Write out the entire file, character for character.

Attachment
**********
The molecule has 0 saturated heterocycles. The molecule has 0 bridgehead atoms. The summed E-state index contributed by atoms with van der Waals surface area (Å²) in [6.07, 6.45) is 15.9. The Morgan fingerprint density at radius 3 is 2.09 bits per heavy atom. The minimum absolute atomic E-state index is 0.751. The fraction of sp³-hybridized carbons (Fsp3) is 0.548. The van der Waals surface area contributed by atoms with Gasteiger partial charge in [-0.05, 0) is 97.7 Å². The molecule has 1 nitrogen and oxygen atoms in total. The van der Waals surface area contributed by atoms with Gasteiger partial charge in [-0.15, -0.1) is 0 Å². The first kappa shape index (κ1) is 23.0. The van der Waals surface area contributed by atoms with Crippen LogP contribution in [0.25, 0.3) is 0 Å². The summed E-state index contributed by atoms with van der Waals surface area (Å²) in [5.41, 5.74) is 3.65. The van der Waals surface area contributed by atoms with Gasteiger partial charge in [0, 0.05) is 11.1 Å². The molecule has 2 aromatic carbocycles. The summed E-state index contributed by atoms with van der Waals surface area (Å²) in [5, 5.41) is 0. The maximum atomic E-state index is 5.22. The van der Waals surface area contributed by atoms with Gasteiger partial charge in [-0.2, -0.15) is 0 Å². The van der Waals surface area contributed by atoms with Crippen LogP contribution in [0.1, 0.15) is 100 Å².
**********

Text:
The molecule has 0 saturated heterocycles. The molecule has 0 bridgehead atoms. The summed E-state index contributed by atoms with van der Waals surface area (Å²) in [6.07, 6.45) is 15.9. The Morgan fingerprint density at radius 3 is 2.09 bits per heavy atom. The minimum absolute atomic E-state index is 0.751. The fraction of sp³-hybridized carbons (Fsp3) is 0.548. The van der Waals surface area contributed by atoms with Gasteiger partial charge in [-0.05, 0) is 97.7 Å². The molecule has 1 nitrogen and oxygen atoms in total. The van der Waals surface area contributed by atoms with Gasteiger partial charge in [-0.15, -0.1) is 0 Å². The first kappa shape index (κ1) is 23.0. The van der Waals surface area contributed by atoms with Crippen LogP contribution in [0.25, 0.3) is 0 Å². The summed E-state index contributed by atoms with van der Waals surface area (Å²) in [5.41, 5.74) is 3.65. The van der Waals surface area contributed by atoms with Gasteiger partial charge in [0, 0.05) is 11.1 Å². The molecule has 2 aromatic carbocycles. The summed E-state index contributed by atoms with van der Waals surface area (Å²) in [5, 5.41) is 0. The maximum atomic E-state index is 5.22. The van der Waals surface area contributed by atoms with Gasteiger partial charge in [-0.2, -0.15) is 0 Å². The van der Waals surface area contributed by atoms with Crippen LogP contribution in [0.1, 0.15) is 100 Å².